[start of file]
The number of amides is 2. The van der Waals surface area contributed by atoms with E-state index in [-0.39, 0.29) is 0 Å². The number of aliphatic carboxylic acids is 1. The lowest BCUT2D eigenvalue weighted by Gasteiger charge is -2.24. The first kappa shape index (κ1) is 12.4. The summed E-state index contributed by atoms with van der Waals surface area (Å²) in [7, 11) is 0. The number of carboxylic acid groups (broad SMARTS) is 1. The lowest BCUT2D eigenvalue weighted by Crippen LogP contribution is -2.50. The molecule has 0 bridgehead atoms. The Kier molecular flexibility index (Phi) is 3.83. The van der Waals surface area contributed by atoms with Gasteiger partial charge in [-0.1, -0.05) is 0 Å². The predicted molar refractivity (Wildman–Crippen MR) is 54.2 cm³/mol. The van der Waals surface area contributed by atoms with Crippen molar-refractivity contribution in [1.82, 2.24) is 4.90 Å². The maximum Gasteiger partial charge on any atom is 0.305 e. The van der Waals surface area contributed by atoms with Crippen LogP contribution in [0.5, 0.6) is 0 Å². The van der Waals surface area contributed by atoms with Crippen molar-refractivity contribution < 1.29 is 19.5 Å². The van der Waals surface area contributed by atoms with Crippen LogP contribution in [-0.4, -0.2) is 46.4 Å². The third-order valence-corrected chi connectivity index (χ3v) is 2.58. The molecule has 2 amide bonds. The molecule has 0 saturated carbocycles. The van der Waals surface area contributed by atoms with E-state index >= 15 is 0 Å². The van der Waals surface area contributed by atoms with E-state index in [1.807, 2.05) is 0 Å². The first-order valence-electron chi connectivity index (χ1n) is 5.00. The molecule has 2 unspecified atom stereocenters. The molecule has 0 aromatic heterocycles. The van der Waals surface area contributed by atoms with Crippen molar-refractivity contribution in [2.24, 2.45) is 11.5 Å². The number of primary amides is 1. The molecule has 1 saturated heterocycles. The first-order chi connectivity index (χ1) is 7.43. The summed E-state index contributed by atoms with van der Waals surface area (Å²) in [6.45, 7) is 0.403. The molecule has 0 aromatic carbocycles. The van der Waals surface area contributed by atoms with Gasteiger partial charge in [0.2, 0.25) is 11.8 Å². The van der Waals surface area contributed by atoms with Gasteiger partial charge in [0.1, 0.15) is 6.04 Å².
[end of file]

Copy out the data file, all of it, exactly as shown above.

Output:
The number of amides is 2. The van der Waals surface area contributed by atoms with E-state index in [-0.39, 0.29) is 0 Å². The number of aliphatic carboxylic acids is 1. The lowest BCUT2D eigenvalue weighted by Gasteiger charge is -2.24. The first kappa shape index (κ1) is 12.4. The summed E-state index contributed by atoms with van der Waals surface area (Å²) in [7, 11) is 0. The number of carboxylic acid groups (broad SMARTS) is 1. The lowest BCUT2D eigenvalue weighted by Crippen LogP contribution is -2.50. The molecule has 0 bridgehead atoms. The Kier molecular flexibility index (Phi) is 3.83. The van der Waals surface area contributed by atoms with Gasteiger partial charge in [-0.1, -0.05) is 0 Å². The predicted molar refractivity (Wildman–Crippen MR) is 54.2 cm³/mol. The van der Waals surface area contributed by atoms with Crippen molar-refractivity contribution in [1.82, 2.24) is 4.90 Å². The maximum Gasteiger partial charge on any atom is 0.305 e. The van der Waals surface area contributed by atoms with Crippen LogP contribution in [0.5, 0.6) is 0 Å². The van der Waals surface area contributed by atoms with Crippen molar-refractivity contribution < 1.29 is 19.5 Å². The van der Waals surface area contributed by atoms with Crippen LogP contribution in [-0.4, -0.2) is 46.4 Å². The third-order valence-corrected chi connectivity index (χ3v) is 2.58. The molecule has 2 amide bonds. The molecule has 0 saturated carbocycles. The van der Waals surface area contributed by atoms with E-state index >= 15 is 0 Å². The van der Waals surface area contributed by atoms with E-state index in [1.807, 2.05) is 0 Å². The first-order valence-electron chi connectivity index (χ1n) is 5.00. The molecule has 2 unspecified atom stereocenters. The molecule has 0 aromatic heterocycles. The van der Waals surface area contributed by atoms with Crippen molar-refractivity contribution in [2.24, 2.45) is 11.5 Å². The number of primary amides is 1. The molecule has 1 saturated heterocycles. The first-order chi connectivity index (χ1) is 7.43. The summed E-state index contributed by atoms with van der Waals surface area (Å²) in [6.45, 7) is 0.403. The molecule has 0 aromatic carbocycles. The van der Waals surface area contributed by atoms with Gasteiger partial charge in [0.2, 0.25) is 11.8 Å². The van der Waals surface area contributed by atoms with Gasteiger partial charge in [0.1, 0.15) is 6.04 Å².